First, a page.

Eight Below: 4 Paws Up!

Saturday night I saw a Sneak Preview of the Forthcoming Disney Movie Eight Below that will be in theatres February 17th. As a dog lover I, of course, was hooked by the preview. Eight Sled Dogs left at an Antarctica Base for what was supposed to be three hours and ends up being six months. And it was based on a true story! Even better. The only question I had about seeing the movie was what possible motivation could Hollywood justify for abandoning eight dogs for six months? Without giving away the story, I will tesify that it was sufficiently contrived, but will work for the millions of kids that will see this wonderful family film.

But the art and beauty and emotional wallop of this film is not the circumstances that cause the dogs to be abandoned. It's not the desperate efforts by Paul Walker as their Sled Team Driver and Owner to go back and save them, it's not the wonderful comic relief offered by Jason Biggs of American Pie Fame; all of that is incidental to the story. But rather, it's in the drama and the beautiful footage of the dogs trying to survive on their own and dealing with the harsh Antarctic environment: a confrontation with a leopard seal in a battle for food, learning how to hunt on their own and capture birds that could easily fly away, watching them dance in excitement and joy at seeing the Southern Lights or ponder the meaning of a shooting star. These moments are exciting and magical, and they are balanced by the tragic missteps the dogs make that mortally wounds one, seriously maims another, and causes another to be separated from the pack (which in this movie, is a very strong metaphor for family) when one dog just refuses to leave another dog that has just died.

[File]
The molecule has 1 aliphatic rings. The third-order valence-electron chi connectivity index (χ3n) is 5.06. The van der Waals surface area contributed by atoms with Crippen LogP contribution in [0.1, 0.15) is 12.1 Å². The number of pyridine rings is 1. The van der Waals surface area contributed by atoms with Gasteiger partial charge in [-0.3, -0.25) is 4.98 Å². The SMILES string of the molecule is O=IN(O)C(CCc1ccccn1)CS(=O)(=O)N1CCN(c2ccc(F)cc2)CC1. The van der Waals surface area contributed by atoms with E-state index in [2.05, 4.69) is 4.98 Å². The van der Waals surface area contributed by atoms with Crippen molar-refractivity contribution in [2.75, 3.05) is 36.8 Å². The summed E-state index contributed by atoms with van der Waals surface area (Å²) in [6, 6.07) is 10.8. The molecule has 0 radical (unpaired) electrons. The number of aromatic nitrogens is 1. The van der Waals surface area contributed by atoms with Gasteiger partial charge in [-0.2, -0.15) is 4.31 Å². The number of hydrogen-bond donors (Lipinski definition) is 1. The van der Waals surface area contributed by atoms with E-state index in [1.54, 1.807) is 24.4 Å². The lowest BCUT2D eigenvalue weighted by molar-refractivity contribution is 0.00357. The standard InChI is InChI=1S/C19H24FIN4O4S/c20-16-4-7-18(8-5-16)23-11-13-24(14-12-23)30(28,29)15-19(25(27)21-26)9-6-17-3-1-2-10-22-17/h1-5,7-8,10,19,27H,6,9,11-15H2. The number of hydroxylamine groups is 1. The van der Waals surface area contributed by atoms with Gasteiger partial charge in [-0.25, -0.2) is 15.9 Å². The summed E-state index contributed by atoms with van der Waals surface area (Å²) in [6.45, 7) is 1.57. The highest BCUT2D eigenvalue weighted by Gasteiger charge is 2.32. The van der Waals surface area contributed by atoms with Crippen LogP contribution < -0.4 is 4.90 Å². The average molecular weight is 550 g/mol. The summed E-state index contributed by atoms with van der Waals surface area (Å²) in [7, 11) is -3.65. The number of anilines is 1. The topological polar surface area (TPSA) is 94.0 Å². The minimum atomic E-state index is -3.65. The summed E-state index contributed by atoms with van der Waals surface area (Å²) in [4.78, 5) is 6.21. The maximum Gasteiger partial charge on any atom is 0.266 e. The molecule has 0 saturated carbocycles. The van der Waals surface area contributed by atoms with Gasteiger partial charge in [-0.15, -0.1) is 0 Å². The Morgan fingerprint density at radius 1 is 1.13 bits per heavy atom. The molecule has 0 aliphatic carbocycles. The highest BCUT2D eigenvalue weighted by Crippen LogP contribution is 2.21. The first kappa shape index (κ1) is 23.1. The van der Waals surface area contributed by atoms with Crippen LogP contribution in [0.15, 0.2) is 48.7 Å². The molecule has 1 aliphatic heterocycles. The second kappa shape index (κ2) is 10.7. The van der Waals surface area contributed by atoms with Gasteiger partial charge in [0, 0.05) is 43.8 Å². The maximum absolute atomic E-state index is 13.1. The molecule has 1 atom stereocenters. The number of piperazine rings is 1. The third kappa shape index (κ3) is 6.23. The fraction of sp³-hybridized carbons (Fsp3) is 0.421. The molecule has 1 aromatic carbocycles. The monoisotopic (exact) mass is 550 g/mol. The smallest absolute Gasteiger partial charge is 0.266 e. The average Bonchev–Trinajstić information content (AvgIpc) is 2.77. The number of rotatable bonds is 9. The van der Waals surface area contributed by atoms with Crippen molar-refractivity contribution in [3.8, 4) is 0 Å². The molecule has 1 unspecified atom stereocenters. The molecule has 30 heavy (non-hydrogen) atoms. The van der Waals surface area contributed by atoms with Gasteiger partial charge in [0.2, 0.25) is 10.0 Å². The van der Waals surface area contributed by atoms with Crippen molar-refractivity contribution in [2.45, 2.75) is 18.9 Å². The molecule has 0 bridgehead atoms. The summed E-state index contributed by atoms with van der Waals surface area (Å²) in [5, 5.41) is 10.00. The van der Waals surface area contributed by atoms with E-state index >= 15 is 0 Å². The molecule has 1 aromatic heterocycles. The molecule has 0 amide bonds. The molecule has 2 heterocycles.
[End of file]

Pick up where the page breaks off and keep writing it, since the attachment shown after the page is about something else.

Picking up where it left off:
The way the dogs are portrayed when they are on their own is very much in the tradition of March of the Penquins, but unlike that movie, it is very clear that scenes are staged--like the dogs watching the shooting star moment. But you forgive Eight Below for that as you are caught up in the struggle of the dogs survival as you don't forgive the juxtapositions of the human characters and their trials and tribulations and mountain moving just to get back to Antarctica--not to save the dogs in some desperate hope that they might be alive, but to put their own personal demons to rest.

Make no mistake, the stars of this movie are the dogs. They have the most developed personalities in the movie, and it is they that are cause for celebration. See this film.

Thanks for reading.


Mike said...

As I was with Chris' review on our blog, I'm surprised. Maybe it's worth seeing, huh?

February 07, 2006 5:39 PM
Mike said...

I tried to leave a comment, and it didn't work. Maybe this one will work. Or maybe you'll see me comment twice! Oh well. I'm surprised that you and Chris both liked this movie. Maybe it's worthwhile.

February 07, 2006 5:42 PM

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